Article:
Fortis Green is a ward in the extreme northwestern corner of the Borough of Haringey, north London. It is also the name of the road that runs between Muswell Hill and East Finchley which forms part of the A504.
The ward lies between Colney Hatch to the north, Muswell Hill to the east, Highgate to the south and East Finchley to the west. It is a mostly residential area, although it also contains two large hospitals: Coppets Wood Hospital to the north, which is the Infectious and Tropical Diseases Unit of the Royal Free Hospital NHS Trust, and St Lukes Woodside Hospital to the south. Both of these hospitals are now closed.
Fortis Green ward has a population of about 11,000 and is generally a middle-class area, with a higher proportion of skilled and highly qualified employees than the borough average (40.7% as compared with 26.3% are in social grade AB). More than half of the 16- to 74-year-olds in Fortis Green are qualified to degree level or higher, and employment levels are very high. About 85% of the population is White, higher than the borough average of about 65%. 47.2% of the housing stock is in houses; 52.8% in flats.
Although Fortis Green is now seen as being integral with Greater London this is a quite recent development. Before the 19th century the area was completely rural with an expanse of common land to the north and farmland to the south. In 1816 only Coldfall Wood and wasteland lay north of Fortis Green and west of Coppetts Road. Several houses stood near the junction of Fortis Green with Muswell Hill Road where these scattered dwellings included the parish poorhouses and Upton Farm.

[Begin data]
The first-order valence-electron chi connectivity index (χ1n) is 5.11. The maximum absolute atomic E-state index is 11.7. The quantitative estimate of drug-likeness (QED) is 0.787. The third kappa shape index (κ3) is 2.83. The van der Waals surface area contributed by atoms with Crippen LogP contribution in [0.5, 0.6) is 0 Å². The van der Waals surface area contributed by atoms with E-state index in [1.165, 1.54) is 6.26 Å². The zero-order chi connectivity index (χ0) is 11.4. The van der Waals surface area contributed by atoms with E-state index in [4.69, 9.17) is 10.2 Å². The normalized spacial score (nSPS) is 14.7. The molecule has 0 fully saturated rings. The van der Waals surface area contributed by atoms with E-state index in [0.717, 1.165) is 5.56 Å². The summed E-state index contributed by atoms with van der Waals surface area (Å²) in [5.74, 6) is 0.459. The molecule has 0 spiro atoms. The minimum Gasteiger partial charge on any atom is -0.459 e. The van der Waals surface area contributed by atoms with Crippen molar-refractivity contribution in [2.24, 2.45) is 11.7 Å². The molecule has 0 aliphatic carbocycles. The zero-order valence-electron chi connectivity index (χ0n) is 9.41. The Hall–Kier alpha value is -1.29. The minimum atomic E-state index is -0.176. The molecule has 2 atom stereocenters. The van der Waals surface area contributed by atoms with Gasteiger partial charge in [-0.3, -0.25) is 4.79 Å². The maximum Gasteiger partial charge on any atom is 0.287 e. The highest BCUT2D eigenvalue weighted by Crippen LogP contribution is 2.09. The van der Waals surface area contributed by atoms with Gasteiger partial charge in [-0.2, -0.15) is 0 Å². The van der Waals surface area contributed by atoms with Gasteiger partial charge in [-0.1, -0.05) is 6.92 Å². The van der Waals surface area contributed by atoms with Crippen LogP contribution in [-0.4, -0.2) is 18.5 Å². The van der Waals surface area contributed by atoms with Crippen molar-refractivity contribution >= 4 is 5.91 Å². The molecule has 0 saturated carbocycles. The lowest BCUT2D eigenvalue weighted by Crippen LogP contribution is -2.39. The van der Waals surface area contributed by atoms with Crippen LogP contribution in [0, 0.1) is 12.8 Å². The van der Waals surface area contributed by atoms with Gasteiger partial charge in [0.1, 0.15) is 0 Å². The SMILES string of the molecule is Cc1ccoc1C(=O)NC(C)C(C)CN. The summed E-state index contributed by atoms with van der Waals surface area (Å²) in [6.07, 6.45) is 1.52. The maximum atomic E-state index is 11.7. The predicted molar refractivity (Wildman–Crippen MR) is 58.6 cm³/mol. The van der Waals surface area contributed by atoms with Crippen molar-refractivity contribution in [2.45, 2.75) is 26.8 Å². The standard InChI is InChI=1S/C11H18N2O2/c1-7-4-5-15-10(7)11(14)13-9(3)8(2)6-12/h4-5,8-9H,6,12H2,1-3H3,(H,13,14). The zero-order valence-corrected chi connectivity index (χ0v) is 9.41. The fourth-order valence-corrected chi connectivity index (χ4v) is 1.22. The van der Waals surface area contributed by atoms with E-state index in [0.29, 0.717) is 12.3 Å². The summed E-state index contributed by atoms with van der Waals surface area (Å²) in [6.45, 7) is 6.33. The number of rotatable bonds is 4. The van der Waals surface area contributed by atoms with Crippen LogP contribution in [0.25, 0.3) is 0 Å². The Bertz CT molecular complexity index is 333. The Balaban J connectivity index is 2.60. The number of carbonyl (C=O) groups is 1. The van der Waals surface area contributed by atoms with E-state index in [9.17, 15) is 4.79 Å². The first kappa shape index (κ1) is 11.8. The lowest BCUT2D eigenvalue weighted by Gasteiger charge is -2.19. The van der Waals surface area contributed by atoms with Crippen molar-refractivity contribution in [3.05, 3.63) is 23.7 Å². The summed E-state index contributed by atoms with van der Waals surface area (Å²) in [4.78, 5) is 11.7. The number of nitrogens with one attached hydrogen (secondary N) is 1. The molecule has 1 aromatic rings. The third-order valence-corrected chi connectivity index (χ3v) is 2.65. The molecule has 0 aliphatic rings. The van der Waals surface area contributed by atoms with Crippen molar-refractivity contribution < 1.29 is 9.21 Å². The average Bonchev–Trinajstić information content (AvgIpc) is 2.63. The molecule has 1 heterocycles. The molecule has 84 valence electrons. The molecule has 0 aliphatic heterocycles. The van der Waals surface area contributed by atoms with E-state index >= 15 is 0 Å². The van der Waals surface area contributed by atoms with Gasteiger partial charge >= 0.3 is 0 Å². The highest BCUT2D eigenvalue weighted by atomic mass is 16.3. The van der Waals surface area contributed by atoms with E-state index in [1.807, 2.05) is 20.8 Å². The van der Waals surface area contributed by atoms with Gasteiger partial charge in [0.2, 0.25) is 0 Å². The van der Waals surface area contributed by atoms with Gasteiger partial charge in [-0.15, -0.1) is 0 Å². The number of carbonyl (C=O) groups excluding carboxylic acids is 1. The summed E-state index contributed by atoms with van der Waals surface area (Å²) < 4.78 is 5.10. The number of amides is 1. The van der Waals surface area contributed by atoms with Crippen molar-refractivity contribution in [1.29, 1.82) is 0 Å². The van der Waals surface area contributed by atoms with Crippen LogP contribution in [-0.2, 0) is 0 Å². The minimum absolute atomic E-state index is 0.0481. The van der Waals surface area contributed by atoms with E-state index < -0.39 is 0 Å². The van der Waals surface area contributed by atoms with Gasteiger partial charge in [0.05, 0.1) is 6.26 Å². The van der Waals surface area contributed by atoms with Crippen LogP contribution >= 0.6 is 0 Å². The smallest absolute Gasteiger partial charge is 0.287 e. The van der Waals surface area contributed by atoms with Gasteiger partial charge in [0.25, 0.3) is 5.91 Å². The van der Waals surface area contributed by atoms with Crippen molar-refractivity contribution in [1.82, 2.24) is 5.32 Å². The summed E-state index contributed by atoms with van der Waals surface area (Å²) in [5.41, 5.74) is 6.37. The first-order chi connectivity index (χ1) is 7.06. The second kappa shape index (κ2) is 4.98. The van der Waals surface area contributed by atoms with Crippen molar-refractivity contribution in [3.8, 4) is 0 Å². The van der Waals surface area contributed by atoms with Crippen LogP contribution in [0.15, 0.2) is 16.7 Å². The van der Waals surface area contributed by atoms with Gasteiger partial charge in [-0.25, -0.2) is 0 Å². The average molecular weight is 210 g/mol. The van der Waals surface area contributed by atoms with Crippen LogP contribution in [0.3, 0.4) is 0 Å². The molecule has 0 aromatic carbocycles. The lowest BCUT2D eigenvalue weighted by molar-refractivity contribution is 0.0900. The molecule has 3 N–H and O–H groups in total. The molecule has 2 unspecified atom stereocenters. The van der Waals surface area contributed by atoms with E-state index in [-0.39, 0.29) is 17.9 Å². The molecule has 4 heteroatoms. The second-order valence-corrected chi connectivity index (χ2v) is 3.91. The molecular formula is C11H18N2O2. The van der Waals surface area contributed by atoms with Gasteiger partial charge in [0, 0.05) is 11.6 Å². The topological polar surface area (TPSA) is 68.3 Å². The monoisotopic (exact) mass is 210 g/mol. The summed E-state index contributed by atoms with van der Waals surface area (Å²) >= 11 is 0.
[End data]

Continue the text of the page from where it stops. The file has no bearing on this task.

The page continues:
Development of Fortis Green from a countryside track began with the enclosure of the commons it crossed. The area of Hornsey Common fronting the track was divided into narrow plots in 1815. Building started soon after with the semi-detached villas Albion Lodge and Albion Cottage being one of the first properties to be built around this time. These are one of the earliest surviving properties in the area, outside Highgate.
Development of the East Finchley end began in 1820 when the Bishop of London sold off a large south-facing field on the south side of Fortis Green on the corner of the East Finchley High Road. Four grand houses were built on the plot and proceeding from west to east these properties were Fairlawn, Cranleigh, Park Hall and Summerlee. A further large house, Park View was also built to the east of Summerlee.
In 1835 the architect Anthony Salvin purchased a field and built two Italianate villas, Springcroft and Colethall (later Uplands) to the east of Summerlee. In the 1850s St James Church school was constructed on the north side of Fortis Green near to the junction with Tetherdown.
Fortis Green was affected by the construction of the Great Northern Railway stations at East Finchley, which opened in 1867, and Muswell Hill in 1872 and also by the opening of Alexandra Park in 1872. Twenty houses were built in the decade to 1861, most of them on the Haswell Park estate to the south of the road which was acquired in 1852 by the National Freehold Land Society. Meant for superior villas, it was divided into 180 plots facing Eastern, Western, and Southern roads and the paths later called Haswell Passage, Francis Road, and Shakespeare Gardens. Some roads existed by 1855 and in 1856 it was claimed that all lots were fenced and connected to main services.